Eddie Teeters is country come to town. The country is Arkansas and the town is a Connecticut suburb called Merrymount, "where paperbacks on existentialism were nonchalantly left on parasoled tables and men in bleeding madras shirts bounced golf balls off pre-Revolutionary gravestones." Strictly high class, that is, and Eddie aims to belong; he's a high-school dropout, but like every good American he is possessed by a "determination to belong, to ultimately fit into the picture, to count, which I have admitted is my consuming drive."
Or, perhaps rather more accurately, one of his two consuming drives, the other one being women. "I may be amoral but I'm no heel," Eddie says. "In fact I take the old-fashioned chivalrous view of women as sacred vessels. I have never hurt or mistreated one, and detest cads who do." Eddie loves women so much, in fact, that he has managed to mix business with pleasure. He is the pseudonymous Monty Carlo, operator of Sexucational Films, which produces highly graphic videocassettes that are represented as "training films -- like preparations for marriage." Not merely does he produce these little dramas, he acts in them as well; owing to certain deficiencies on the part of his leading man, Eddie steps in when the action takes place "from the neck down."
How else to put it except to say that Eddie Teeters, scrambling his way up the social ladder, is a pornographer? To be sure, he likes to think of himself otherwise, as the creator of "guides to lovemaking that if they were books nobody would think twice about, might even look up to him as a respected author." But society, even one so ostensibly liberalized as ours when it comes to matters erotic, is having none of that. Eddie's tapes make their way into people's residences, where it is possible that children will be exposed to them. A new governor has been elected on a "Moral Majority groundswell"; if government doesn't move against the pornographers on its own, the Moral Majority aims to hit one Monty Carlo with a civil class-action suit demanding $5 million in damages.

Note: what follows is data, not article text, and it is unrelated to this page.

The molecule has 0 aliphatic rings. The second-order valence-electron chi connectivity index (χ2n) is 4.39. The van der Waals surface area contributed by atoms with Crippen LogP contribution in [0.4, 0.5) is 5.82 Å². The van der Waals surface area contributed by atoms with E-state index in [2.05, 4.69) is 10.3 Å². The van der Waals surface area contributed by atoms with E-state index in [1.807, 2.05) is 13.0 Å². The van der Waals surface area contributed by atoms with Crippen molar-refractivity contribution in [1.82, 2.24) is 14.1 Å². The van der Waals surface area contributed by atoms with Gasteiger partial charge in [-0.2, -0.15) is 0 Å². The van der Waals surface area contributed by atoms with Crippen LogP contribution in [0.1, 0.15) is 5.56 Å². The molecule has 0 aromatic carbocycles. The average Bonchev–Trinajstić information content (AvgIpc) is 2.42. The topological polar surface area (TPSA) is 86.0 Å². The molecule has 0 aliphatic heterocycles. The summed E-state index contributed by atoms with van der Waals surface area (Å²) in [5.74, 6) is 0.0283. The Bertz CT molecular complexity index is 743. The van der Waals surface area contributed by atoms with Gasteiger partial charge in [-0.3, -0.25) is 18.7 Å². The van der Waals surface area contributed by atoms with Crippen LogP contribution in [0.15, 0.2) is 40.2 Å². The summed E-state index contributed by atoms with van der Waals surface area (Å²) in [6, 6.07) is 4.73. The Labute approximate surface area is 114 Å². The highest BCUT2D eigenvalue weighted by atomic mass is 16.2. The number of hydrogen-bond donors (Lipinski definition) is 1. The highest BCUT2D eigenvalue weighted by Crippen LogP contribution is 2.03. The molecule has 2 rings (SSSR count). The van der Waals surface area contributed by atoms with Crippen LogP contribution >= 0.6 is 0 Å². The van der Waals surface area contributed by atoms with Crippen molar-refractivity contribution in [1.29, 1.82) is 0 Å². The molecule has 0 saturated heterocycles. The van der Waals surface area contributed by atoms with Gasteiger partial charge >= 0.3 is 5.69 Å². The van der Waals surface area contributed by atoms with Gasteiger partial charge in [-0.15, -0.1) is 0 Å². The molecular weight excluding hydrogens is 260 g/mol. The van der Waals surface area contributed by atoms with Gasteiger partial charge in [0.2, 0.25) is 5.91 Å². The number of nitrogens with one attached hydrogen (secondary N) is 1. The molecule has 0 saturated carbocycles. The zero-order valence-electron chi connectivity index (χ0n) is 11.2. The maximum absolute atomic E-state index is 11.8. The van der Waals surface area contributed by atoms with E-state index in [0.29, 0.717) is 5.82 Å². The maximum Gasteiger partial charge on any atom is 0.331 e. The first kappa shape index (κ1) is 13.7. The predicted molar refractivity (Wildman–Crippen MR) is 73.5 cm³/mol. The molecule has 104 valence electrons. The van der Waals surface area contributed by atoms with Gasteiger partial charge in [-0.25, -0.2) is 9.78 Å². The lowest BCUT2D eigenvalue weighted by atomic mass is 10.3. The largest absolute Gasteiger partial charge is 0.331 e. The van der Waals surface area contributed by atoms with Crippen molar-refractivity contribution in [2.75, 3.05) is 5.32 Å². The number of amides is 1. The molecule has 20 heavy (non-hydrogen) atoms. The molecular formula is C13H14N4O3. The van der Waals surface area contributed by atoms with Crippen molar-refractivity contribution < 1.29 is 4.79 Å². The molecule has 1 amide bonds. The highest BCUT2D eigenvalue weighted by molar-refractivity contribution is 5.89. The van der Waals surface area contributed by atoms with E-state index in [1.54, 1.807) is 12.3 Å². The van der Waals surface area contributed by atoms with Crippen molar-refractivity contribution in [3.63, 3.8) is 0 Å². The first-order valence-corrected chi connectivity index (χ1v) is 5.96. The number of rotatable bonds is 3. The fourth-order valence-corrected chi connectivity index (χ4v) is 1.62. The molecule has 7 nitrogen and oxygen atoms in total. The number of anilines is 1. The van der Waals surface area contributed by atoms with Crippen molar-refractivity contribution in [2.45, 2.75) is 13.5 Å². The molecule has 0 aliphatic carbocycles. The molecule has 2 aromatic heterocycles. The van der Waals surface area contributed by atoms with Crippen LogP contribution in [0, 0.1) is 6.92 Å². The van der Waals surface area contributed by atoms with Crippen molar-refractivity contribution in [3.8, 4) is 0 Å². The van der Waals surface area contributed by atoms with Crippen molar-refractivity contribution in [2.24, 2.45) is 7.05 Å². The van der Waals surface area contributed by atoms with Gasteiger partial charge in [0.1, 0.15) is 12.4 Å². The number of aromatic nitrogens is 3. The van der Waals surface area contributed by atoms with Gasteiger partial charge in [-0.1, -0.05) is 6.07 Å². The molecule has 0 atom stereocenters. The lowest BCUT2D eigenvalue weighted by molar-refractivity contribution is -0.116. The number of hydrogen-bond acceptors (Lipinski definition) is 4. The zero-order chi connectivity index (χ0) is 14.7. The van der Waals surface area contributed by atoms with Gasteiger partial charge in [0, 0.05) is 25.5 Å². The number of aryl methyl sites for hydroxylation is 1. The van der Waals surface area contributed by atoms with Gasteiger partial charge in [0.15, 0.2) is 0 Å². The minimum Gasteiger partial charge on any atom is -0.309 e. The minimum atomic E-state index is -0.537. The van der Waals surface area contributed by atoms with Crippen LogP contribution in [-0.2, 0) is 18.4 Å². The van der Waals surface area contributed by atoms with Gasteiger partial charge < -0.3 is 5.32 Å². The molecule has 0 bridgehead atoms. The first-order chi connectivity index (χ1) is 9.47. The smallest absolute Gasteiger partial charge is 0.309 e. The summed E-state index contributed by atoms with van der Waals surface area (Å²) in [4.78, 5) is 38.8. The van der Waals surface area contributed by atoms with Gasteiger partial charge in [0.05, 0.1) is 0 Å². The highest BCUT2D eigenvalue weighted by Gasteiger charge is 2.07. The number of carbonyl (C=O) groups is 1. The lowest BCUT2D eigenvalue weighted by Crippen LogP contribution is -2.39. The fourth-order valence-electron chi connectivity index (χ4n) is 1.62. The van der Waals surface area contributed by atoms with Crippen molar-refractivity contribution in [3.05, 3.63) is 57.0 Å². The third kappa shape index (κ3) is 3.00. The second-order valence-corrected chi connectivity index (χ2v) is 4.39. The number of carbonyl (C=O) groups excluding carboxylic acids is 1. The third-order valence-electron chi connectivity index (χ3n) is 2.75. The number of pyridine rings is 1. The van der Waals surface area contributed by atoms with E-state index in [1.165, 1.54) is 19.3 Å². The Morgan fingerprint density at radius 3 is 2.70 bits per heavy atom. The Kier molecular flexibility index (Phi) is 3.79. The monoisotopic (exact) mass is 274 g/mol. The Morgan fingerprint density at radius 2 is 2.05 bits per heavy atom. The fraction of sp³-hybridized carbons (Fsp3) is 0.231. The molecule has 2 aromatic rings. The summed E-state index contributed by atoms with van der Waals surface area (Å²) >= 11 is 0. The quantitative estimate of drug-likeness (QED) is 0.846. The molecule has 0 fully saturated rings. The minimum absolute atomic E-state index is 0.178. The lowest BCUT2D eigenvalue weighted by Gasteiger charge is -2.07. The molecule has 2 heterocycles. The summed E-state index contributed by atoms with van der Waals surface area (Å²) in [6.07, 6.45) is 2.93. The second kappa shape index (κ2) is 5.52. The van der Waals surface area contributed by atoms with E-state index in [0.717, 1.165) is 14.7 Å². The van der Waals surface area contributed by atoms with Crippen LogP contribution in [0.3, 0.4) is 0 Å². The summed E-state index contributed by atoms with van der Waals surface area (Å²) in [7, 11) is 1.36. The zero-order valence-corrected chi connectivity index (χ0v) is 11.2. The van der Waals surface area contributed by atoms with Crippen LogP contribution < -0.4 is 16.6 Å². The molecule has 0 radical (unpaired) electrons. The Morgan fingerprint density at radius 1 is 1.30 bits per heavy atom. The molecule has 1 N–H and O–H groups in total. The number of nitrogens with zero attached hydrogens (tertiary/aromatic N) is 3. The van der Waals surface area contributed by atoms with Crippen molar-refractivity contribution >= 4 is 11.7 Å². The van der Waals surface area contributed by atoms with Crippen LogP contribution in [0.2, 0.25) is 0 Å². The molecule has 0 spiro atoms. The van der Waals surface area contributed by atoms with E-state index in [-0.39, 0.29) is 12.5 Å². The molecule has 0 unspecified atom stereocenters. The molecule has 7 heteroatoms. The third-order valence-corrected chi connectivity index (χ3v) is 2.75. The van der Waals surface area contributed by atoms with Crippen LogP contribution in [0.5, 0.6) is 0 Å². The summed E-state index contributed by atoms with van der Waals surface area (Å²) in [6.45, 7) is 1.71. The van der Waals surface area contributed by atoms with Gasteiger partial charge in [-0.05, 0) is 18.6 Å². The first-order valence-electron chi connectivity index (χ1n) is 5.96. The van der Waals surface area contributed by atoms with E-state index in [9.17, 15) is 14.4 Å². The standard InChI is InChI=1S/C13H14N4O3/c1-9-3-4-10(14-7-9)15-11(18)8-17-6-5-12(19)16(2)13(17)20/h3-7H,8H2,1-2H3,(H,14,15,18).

Poor Monty; poor Eddie. Here he is, deep into his "Gatsby sort of thing," and the very source of his prosperity may be knocked out from under him. How can he possibly hope to wed the rich and beautiful Cynthia Pickle if she finds out that her swain is, in awful truth, the notorious Monty Carlo? He may have to settle instead for Toby Snapper, beautiful but impecunious, who actually has the effrontery to say of him and Cynthia: "You want the princess. Well, I'll tell you something. We're a pair, you and I. You're just about exactly as much over your head with her as I am with you. We're both trying to step out of our class, bat out of our own league."
In other words, as no doubt you have already surmised, poor Eddie is caught smack dab in the middle of Peter De Vries country. He has joined the long line of amiable, striving, bewildered, amorous, feckless men who invariably discover, in De Vries' wise and funny novels, that the pleasures life offers, especially those of the flesh, come at a price considerably higher than had originally been bargained for. Like most of those men he fancies himself a master at the art of deception, but in the end it turns out that the person he's deceiving is himself. Like every character De Vries has created, he's human to the quick.
He's also caught in the usual maelstrom of contemporary looniness that is De Vries' chosen habitat. Social climbing, pornography, the Moral Majority, permissiveness, censorship -- if it's what middle-class America is twittering about this year, it's what you'll find in this year's De Vries novel. No commentator or critic has a keener eye than he for social and cultural fad, folly and self-delusion. "Alienation is big these days," he tells us. "Without it you have no sense of belonging." Whatever it is that's big these days will be found in a De Vries novel -- its posturings and pomposities quite thoroughly deflated by De Vries' kind yet merciless wit.
"The Prick of Noon" is in every respect a thoroughly characteristic De Vries novel. Its people have odd names and do odd things, but where it counts they are as human as any to be found in contemporary American literature; its commentary is in equal measures perceptive and irreverent; its prose is facile and its puns outrageous. Not merely is De Vries the funniest of living American novelists, he is also one of the best.